Every animation or image I have ever seen of planets colliding has shown them coming together like a couple of pool balls hitting each other practically head on, resulting in a colossal display of fireworks. Surly it would be more likely that given most planets result from the concretion of the stellar disk of material (think a massive amorphous version of Saturn's rings slowly condensing into individual planets), all the planets would be travelling in the same direction and at roughly the same speed. That would mean that planets would gradually be pulled towards each other over many millennia as their orbital paths become closer and closer and only actually "meeting" relatively gently. Of course by gentle I do mean massively destructive tidal and gravitational forces and huge electro magnetic disturbances due to the combining of two electromagnetic fields. It would be massively destructive but not in the way always shown on TV docs. It would be interesting to visualise with some decent simulation software but I doubt the result would be the "impacts" as shown on TV.
Cheers
Richard


Don't you think that two planets in our solar system would collide at thousands of miles per hour *even* if they converged from two very similar orbits? It doesn't take long for an object in the proximity of the earth to be accelerated to thousands of miles per hour relative to the earth even when starting from a relative velocity of zero. You never see meteorites coming in "gently".

Matt
Just because milk is white doesn't mean that clouds are made of milk.

Tangled-Universe

Those meteorites are a lot lighter than the huge planet-like rocks in the images. Meteorites will be easily accelarated like you describe (gravitational sling) but large bodies will accelarate considerably slower due to their huge mass. Consequently, their mass will also affect the earth's rotation.
If it wouldn't work that way then there wouldn't be starsystems I think as all celestial bodies would toss each other around.

In the end you're still right; Imagine two celestial bodies hitting eachother because their outer circumference of their orbit just slightly slightly overlapped. It's not a head on collission, more side by side, but both their speed is great already.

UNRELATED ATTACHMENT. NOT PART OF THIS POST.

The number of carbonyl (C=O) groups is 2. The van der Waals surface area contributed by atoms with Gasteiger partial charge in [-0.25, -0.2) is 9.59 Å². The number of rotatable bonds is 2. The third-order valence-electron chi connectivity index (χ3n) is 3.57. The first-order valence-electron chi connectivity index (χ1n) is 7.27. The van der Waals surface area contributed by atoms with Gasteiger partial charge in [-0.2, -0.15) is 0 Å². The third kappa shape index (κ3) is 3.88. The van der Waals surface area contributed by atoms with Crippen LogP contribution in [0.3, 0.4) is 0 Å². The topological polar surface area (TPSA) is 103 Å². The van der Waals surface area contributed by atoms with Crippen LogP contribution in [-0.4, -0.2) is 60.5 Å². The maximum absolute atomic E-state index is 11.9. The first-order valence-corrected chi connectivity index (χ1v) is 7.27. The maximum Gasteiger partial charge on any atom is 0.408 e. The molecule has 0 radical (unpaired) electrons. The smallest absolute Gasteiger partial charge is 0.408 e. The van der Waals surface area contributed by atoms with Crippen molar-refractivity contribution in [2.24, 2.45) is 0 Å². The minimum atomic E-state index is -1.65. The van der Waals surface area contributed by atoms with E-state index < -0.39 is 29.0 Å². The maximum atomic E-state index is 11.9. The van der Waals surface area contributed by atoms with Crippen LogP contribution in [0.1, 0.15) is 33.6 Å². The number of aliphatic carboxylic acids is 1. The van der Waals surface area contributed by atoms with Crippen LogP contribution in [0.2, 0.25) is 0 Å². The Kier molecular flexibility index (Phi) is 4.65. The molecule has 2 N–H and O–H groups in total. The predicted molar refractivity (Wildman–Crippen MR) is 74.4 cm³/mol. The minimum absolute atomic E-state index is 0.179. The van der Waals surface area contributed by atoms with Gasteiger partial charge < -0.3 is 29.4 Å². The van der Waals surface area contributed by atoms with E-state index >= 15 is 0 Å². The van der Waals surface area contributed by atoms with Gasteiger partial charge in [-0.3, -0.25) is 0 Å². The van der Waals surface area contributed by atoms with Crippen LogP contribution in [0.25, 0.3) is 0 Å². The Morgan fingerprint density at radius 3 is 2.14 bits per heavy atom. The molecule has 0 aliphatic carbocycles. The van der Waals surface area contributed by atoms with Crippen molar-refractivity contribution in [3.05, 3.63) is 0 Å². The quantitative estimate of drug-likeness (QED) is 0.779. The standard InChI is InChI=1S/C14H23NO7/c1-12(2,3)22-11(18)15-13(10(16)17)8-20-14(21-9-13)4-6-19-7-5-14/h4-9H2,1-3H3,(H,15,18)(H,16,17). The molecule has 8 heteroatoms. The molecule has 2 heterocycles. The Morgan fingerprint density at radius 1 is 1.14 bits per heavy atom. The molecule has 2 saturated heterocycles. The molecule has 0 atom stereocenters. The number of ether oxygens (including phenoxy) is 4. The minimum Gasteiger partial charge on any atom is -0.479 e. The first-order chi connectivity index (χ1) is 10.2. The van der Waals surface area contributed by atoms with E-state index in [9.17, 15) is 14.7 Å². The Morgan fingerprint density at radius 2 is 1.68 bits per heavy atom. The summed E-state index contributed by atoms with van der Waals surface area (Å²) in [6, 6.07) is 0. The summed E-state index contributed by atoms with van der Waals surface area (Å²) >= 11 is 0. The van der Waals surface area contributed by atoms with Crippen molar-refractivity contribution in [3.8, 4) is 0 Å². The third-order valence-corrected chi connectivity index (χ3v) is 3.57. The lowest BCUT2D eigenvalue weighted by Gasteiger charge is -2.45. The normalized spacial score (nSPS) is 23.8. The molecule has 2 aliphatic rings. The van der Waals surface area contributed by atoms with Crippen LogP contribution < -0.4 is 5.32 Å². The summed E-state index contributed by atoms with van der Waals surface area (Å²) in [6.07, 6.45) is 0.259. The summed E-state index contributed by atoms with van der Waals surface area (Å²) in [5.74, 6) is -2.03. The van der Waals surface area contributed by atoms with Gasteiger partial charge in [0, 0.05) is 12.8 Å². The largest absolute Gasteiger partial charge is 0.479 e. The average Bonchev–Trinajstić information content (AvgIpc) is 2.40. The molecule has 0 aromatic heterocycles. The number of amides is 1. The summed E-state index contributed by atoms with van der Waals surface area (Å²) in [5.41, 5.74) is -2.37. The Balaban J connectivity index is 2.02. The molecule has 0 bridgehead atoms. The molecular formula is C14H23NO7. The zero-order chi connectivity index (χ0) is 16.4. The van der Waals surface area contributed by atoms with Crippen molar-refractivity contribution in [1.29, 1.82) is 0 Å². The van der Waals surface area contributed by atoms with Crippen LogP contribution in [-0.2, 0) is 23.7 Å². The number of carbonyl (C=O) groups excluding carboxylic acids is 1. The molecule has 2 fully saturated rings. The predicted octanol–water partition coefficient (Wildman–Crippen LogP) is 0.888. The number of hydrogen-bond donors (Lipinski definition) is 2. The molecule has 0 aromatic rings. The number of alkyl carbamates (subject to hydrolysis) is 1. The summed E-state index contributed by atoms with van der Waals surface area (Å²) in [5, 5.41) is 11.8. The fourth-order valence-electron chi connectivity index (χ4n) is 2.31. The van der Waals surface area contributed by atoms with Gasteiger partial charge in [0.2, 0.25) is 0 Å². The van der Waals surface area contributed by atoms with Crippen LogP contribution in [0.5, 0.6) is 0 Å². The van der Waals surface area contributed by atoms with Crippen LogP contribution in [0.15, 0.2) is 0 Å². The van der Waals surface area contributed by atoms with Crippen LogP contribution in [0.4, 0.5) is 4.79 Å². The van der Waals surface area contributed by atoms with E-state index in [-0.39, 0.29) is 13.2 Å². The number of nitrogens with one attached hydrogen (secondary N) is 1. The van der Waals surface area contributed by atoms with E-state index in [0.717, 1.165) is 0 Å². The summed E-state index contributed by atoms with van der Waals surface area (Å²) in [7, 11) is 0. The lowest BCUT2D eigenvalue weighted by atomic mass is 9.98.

Matt

Quote from: Tangled-Universe on July 20, 2012, 02:47:33 am
Those meteorites are a lot lighter than the huge planet-like rocks in the images. Meteorites will be easily accelarated like you describe (gravitational sling) but large bodies will accelarate considerably slower due to their huge mass.


Lighter objects fall at the same speed as heavier objects (in a vacuum).

Matt
Just because milk is white doesn't mean that clouds are made of milk.

Matt

Quote from: Tangled-Universe on July 20, 2012, 02:47:33 am
If it wouldn't work that way then there wouldn't be starsystems I think as all celestial bodies would toss each other around.


The currently held belief seems to be that there were more planets in the early solar system - many of which either collided with each other or the Sun or were ejected from the system completely - and that what's left over are planets that settled into (or were born with) stable orbits that are not upset by the other bodies in the system. Orbital harmonics has a part to play in this, I believe. Also I think a big component of this may be "survival of the fittest", where planets with "unfit" orbits did not survive to the present day.

Quote
In the end you're still right; Imagine two celestial bodies hitting eachother because their outer circumference of their orbit just slightly slightly overlapped. It's not a head on collission, more side by side, but both their speed is great already.


The only thing that really matters at the time of collision is the relative velocity. You can choose a frame of reference (either one planet or the other, or the centre of mass of the two planets) and calculate the mutual acceleration of the two planets in that frame. And I think that the relative velocity would be in the thousands of miles per hour, just like it is with comets and meteorites.

Matt
Just because milk is white doesn't mean that clouds are made of milk.